Thursday, August 28, 2008

Love Is from God

From The Paradise of the Desert Fathers:

Sayings:

The old men used to say, "there is nothing worse than passing judgment."

They said of abba Macarius that he became, as it is written, a god upon earth, because just as God protects the world, so abba Macarius would cover the faults that he saw as though he did not see them, and those which he heard as though he did not hear them.

Abba Pastor said, "Judge not him who is guilty of fornication, if you are chaste, or you will break the law like him. For He who said 'Do not commit fornication' said also 'Do not judge.' "

A brother asked abba Poemen, "If I see my brother sin, is it right to say nothing about it?" The old man replied, "Whenever we cover our brother's sin, God will cover ours; whenever we tell people about our brother's guilt, God will do the same about ours."

Stories:

A brother in Scetis committed a fault. A council was called to which abba Moses was invited, but he refused to go to it. Then the priest sent someone to him, saying, "Come, for everyone is waiting for you." So he got up and went. He took a leaking jug and filled it with water and carried it with him. The others came out to meet him and said, "What is this, father?" The old man said to them, "My sins run out behind me, and I do not see them, and today I am coming to judge the errors of another." When they heard that, they said no more to the brother but forgave him.

A brother sinned and the priest ordered him to go out of the church; abba Bessarion got up and went out with him, saying, "I, too, am a sinner."

When I first read the Desert Fathers, I kept running up against this teaching. At first, I kept my reservations about it. Milquetoast, I thought. A spade ought to be called a spade. In the course of time, I have begun - and only just begun - to realize that this teaching is, perhaps, central to what it means to me to be Christian. Because a refusal to judge springs out of a heart of love. And a refusal to judge springs out of the recognition of one's own sinfulness before God, one's recognition of one's own forgiveness. And my sin is great. My need for God leaves me breathless before Him, without legs, casts me upon his greater grace and love.

I know less each passing day. I have learned that I don't love well. I would grind my teeth in darkness and utter solitude - that is what is in my heart, and it draws at me constantly. And that is hell. When I first heard the Fatima prayer within the Rosary, I was unsettled by its talk of hell: "O my Jesus, forgive us our sins, save us from the fires of hell, bring all souls to heaven, especially those in most need of Thy mercy." I'm not big on hellfire or, for that matter, brimstone. But as I submitted myself to the practice of the Church, I began to realize something about me and about this prayer. When I pray O My Jesus, I am asking Jesus to rescue me not from some eternal damnation that will come one day if I embrace death rather than life, but I am asking him to rescue me from the hell within my heart, that is there each moment of every day, that threatens to engulf me. That is the recognition that I'm coming to understand: Heaven and hell are within my heart.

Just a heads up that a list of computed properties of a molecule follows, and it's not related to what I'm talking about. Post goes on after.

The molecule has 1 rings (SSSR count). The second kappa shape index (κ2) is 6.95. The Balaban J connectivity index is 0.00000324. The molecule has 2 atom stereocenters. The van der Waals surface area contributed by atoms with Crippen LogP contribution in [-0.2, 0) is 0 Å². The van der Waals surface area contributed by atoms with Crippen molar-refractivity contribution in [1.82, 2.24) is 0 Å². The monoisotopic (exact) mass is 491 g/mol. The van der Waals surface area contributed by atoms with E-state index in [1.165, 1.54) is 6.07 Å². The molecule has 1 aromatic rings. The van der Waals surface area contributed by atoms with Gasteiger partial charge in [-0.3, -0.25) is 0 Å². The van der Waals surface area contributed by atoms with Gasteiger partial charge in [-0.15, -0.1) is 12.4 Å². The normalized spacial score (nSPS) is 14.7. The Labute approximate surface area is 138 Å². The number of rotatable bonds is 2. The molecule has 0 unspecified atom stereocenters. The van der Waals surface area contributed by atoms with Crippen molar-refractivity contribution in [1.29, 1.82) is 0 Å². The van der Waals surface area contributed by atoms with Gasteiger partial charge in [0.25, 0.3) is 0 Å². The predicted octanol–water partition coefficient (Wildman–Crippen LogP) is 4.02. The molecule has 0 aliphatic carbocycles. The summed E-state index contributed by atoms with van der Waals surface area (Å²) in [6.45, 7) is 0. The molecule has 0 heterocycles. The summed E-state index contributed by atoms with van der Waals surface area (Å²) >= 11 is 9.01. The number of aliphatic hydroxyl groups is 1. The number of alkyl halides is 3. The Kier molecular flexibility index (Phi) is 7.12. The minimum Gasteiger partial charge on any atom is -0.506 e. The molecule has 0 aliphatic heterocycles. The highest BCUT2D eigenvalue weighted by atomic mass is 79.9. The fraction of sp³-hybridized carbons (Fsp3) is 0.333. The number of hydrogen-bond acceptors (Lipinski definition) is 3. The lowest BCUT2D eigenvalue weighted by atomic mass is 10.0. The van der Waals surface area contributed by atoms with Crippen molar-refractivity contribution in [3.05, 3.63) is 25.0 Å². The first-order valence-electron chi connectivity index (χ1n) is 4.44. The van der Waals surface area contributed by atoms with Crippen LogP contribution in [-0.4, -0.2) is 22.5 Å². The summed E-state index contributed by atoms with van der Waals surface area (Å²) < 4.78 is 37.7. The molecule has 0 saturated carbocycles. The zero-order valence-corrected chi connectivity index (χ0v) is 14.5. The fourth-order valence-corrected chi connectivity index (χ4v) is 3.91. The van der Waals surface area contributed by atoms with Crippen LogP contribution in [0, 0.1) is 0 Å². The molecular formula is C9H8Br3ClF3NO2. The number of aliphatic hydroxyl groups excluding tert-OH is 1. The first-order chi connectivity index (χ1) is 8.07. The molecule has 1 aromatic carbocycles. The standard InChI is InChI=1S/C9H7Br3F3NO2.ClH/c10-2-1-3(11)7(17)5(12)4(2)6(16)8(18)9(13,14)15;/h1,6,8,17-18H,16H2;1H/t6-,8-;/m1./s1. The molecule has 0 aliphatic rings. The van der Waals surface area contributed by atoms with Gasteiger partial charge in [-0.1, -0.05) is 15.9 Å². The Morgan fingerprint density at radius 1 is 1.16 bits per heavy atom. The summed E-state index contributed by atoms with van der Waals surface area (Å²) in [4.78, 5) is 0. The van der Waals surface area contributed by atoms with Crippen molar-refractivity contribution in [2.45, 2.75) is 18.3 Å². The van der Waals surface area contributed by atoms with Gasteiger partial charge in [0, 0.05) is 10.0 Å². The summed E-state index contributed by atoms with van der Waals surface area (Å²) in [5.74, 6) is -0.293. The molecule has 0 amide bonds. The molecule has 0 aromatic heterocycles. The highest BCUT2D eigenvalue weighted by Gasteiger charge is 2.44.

Neither science nor bad theology makes me doubt God. The thing that makes me doubt God, when I doubt Him, is those who claim Him. Those who would tear down everything and everyone that they might be taller. I read, I listen. I hear such terrible judgments pronounced. I see personhood overrun by ideology and pride. Where is love? There is God. So I must slap my hand over my mouth - because I am that man, that woman, who curses God in my neighbor and who engenders doubt within my own heart and countless others.

People are people. More than that, we are persons. We have such hidden hurts that are run over roughshod by those who ought to, should, must, need to know and behave better. But then, they have their own hurts, their own pain. Love is a better balm than judgment. "Beloved," says the Evangelist, "let us love one another."

6 comments:

kelseyad said...

I have much commentary to add to your blog, Scott, as this issue has been central to my life this past year. I think there is great clarity in the Bible on how God asks us to behave when our brother is in open, unashamed sin. We are all sinners, but the issue here is our heart's attitude toward it. If we are not repentant, there is clear instruction in 1 Corinthians 5 on how we are to be treated. Maybe I am missing something in your blog?

Fred said...

I agree that A spade ought to be called a spade, which is why I also agree with your main point. To call a spade a spade I must confess that I too am a sinner. And so also I must also confess that every hair on my head is counted and that Jesus looked with tenderness on those who put Him to death.

truevyne said...

If you knew me well you might be surprised to hear me say that, "There is a space for correction in the church." I tend to lean more toward the listening side than the "Get 'em" side generally speaking. I look for a much more gentle restoration, but I can't say I'd do or live it well. What I mention here is in the fiction book, The Hawk and the Dove- Father Peregrine understands how to BE while those in his monastery confess, repent. The overreaction of one in a position of power to punish rather than to restore makes me, perhaps everyone shrink back from the idea of judgment at all. Yet, for the man who walks away from his family, shouldn't someone, hopefully the church, walk with his wife and children to try to gain him back?